Leah M. Ceccarelli
Examines public debate in a democracy by developing a rhetorical perspective of public argument and skills to evaluate debates critically. Develops an understanding of rhetoric, values, audiences, tests of reasoning, and sources of information. Sharpens critical skills and applies them to contemporary controversies in the public sphere.
This is a College Course, designed to help students achieve learning goals in the liberal arts. In particular, this course gives you the tools to critically scrutinize public debates. You will develop a rhetorical perspective on argument, learning to recognize what is at issue in a particular debate, analyze and identify types of arguments, spot fallacies, detect and evaluate language tools, and scrutinize the use of various appeals, topoi and value hierarchies. In the final weeks of class, distinguished speakers from the community will conduct live debates for the class on issues of current importance in the public sphere, and you will apply all that you have learned to the analysis, interpretation, and evaluation of those debates. After completing the course you will appreciate the complexity of public debate and understand better how to assess public arguments.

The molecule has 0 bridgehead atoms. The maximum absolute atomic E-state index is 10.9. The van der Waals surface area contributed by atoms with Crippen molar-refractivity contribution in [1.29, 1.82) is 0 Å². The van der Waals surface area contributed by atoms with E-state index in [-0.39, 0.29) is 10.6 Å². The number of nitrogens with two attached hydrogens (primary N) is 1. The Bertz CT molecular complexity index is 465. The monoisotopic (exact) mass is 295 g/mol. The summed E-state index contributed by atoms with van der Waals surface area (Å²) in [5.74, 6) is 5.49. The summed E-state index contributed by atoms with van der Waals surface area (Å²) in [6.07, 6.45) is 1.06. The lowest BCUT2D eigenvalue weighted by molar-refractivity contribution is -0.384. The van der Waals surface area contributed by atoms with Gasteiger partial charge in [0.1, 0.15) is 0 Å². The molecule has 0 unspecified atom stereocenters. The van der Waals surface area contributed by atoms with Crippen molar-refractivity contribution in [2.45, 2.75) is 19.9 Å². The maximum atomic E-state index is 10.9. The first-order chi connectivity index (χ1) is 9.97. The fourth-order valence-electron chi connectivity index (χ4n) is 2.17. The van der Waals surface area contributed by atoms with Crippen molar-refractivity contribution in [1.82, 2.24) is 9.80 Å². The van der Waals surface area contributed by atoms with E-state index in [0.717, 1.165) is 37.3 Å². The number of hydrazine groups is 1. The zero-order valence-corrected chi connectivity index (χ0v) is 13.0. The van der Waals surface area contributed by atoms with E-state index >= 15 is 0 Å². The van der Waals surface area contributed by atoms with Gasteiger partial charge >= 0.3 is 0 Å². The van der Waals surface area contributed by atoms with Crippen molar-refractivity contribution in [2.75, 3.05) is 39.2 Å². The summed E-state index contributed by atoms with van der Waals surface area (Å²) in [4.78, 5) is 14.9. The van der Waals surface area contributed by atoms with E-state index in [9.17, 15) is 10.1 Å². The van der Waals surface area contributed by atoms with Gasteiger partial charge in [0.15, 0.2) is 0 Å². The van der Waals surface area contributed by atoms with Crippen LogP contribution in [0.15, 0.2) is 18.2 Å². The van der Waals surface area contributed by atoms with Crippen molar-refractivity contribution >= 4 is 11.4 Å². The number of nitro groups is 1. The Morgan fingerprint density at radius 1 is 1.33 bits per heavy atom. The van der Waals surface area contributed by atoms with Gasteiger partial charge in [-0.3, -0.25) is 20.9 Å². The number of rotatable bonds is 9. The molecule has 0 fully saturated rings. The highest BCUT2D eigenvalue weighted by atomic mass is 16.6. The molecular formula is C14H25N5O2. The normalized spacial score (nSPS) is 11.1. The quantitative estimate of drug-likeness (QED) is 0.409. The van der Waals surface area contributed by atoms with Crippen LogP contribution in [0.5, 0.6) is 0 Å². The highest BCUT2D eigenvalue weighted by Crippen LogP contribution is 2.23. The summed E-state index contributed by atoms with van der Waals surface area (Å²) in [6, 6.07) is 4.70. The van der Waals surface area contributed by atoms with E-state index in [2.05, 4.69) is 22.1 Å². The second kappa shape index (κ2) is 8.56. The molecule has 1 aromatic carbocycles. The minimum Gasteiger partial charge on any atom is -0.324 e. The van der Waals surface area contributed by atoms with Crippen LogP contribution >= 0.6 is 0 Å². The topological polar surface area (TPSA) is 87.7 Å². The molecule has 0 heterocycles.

Student learning goals
* You will learn to identify what is at issue in a debate.
* You will learn to identify argument types, fallacies, and tropes and figures in public arguments.
* You will learn how to evaluate public arguments, recognizing problems with the use of logic and evidence and critically scrutinizing the deployment of values and emotional appeals.
* You will improve your understanding of some contemporary debates on issues of public importance.
General method of instruction
This is a large lecture course. There are no sections.
This is an entry-level course in argumentation theory and criticism; there are no prerequisites.
Class assignments and grading
There will be a number of homework assignments where you apply the theories learned in class to arguments that you find in contemporary public debates. You will be expected to read newspapers and blogs, and watch or listen to political debates to find public arguments to analyze in these homework assignments.
Grades are determined from the evaluation of homework assignments, in-class quizzes, and multiple-choice midterm and final exams.